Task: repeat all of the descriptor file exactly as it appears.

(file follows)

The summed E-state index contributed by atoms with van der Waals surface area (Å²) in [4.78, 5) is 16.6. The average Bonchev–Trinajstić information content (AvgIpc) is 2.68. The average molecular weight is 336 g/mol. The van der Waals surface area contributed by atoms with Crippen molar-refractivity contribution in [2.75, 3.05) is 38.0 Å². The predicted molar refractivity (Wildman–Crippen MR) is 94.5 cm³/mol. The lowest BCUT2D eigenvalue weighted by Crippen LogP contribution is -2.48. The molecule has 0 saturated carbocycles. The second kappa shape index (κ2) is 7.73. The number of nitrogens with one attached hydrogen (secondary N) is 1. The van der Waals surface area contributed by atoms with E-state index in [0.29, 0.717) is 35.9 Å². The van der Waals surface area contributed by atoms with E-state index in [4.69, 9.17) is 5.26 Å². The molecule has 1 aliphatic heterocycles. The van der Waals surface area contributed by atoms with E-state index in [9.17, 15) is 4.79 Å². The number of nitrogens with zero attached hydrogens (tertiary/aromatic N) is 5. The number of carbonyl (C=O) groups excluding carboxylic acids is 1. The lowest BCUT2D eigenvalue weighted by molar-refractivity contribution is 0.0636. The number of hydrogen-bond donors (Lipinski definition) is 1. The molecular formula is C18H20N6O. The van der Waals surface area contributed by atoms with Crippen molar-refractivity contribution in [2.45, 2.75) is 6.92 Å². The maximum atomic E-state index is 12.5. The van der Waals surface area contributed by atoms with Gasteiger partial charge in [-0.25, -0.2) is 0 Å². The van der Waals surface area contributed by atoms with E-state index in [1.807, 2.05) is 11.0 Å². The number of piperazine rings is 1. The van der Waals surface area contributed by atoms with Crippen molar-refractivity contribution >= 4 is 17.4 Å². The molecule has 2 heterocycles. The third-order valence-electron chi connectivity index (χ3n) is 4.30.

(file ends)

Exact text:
The summed E-state index contributed by atoms with van der Waals surface area (Å²) in [4.78, 5) is 16.6. The average Bonchev–Trinajstić information content (AvgIpc) is 2.68. The average molecular weight is 336 g/mol. The van der Waals surface area contributed by atoms with Crippen molar-refractivity contribution in [2.75, 3.05) is 38.0 Å². The predicted molar refractivity (Wildman–Crippen MR) is 94.5 cm³/mol. The lowest BCUT2D eigenvalue weighted by Crippen LogP contribution is -2.48. The molecule has 0 saturated carbocycles. The second kappa shape index (κ2) is 7.73. The number of nitrogens with one attached hydrogen (secondary N) is 1. The van der Waals surface area contributed by atoms with E-state index in [0.29, 0.717) is 35.9 Å². The van der Waals surface area contributed by atoms with E-state index in [4.69, 9.17) is 5.26 Å². The molecule has 1 aliphatic heterocycles. The van der Waals surface area contributed by atoms with E-state index in [9.17, 15) is 4.79 Å². The number of nitrogens with zero attached hydrogens (tertiary/aromatic N) is 5. The number of carbonyl (C=O) groups excluding carboxylic acids is 1. The lowest BCUT2D eigenvalue weighted by molar-refractivity contribution is 0.0636. The number of hydrogen-bond donors (Lipinski definition) is 1. The molecular formula is C18H20N6O. The van der Waals surface area contributed by atoms with Crippen molar-refractivity contribution in [2.45, 2.75) is 6.92 Å². The maximum atomic E-state index is 12.5. The van der Waals surface area contributed by atoms with Gasteiger partial charge in [-0.25, -0.2) is 0 Å². The van der Waals surface area contributed by atoms with E-state index in [1.807, 2.05) is 11.0 Å². The number of piperazine rings is 1. The van der Waals surface area contributed by atoms with Crippen molar-refractivity contribution >= 4 is 17.4 Å². The molecule has 2 heterocycles. The third-order valence-electron chi connectivity index (χ3n) is 4.30.